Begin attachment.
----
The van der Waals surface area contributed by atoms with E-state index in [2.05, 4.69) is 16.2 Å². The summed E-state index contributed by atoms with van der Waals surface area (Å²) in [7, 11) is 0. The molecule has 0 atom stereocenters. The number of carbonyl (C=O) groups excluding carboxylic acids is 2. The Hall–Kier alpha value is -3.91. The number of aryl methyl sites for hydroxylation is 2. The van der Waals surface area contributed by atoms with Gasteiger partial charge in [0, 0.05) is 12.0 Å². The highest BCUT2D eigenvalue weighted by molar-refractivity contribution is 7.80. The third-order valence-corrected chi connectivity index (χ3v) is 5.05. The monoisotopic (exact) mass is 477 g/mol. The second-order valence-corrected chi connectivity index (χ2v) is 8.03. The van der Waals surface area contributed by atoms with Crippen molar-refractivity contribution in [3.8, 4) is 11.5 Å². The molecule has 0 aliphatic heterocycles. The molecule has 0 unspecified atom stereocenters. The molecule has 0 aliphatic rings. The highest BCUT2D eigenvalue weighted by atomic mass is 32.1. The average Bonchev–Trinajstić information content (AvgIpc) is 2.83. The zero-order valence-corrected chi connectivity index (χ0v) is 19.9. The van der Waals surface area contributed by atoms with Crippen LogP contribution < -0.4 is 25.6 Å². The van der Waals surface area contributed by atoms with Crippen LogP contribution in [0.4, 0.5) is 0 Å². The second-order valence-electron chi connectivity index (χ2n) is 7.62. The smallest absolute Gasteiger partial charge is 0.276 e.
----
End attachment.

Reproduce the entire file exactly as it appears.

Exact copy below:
The van der Waals surface area contributed by atoms with E-state index in [2.05, 4.69) is 16.2 Å². The summed E-state index contributed by atoms with van der Waals surface area (Å²) in [7, 11) is 0. The molecule has 0 atom stereocenters. The number of carbonyl (C=O) groups excluding carboxylic acids is 2. The Hall–Kier alpha value is -3.91. The number of aryl methyl sites for hydroxylation is 2. The van der Waals surface area contributed by atoms with Gasteiger partial charge in [0, 0.05) is 12.0 Å². The highest BCUT2D eigenvalue weighted by molar-refractivity contribution is 7.80. The third-order valence-corrected chi connectivity index (χ3v) is 5.05. The monoisotopic (exact) mass is 477 g/mol. The second-order valence-corrected chi connectivity index (χ2v) is 8.03. The van der Waals surface area contributed by atoms with Crippen molar-refractivity contribution in [3.8, 4) is 11.5 Å². The molecule has 0 aliphatic heterocycles. The molecule has 0 unspecified atom stereocenters. The molecule has 0 aliphatic rings. The highest BCUT2D eigenvalue weighted by atomic mass is 32.1. The average Bonchev–Trinajstić information content (AvgIpc) is 2.83. The zero-order valence-corrected chi connectivity index (χ0v) is 19.9. The van der Waals surface area contributed by atoms with Crippen LogP contribution < -0.4 is 25.6 Å². The van der Waals surface area contributed by atoms with Crippen LogP contribution in [0.4, 0.5) is 0 Å². The second-order valence-electron chi connectivity index (χ2n) is 7.62. The smallest absolute Gasteiger partial charge is 0.276 e.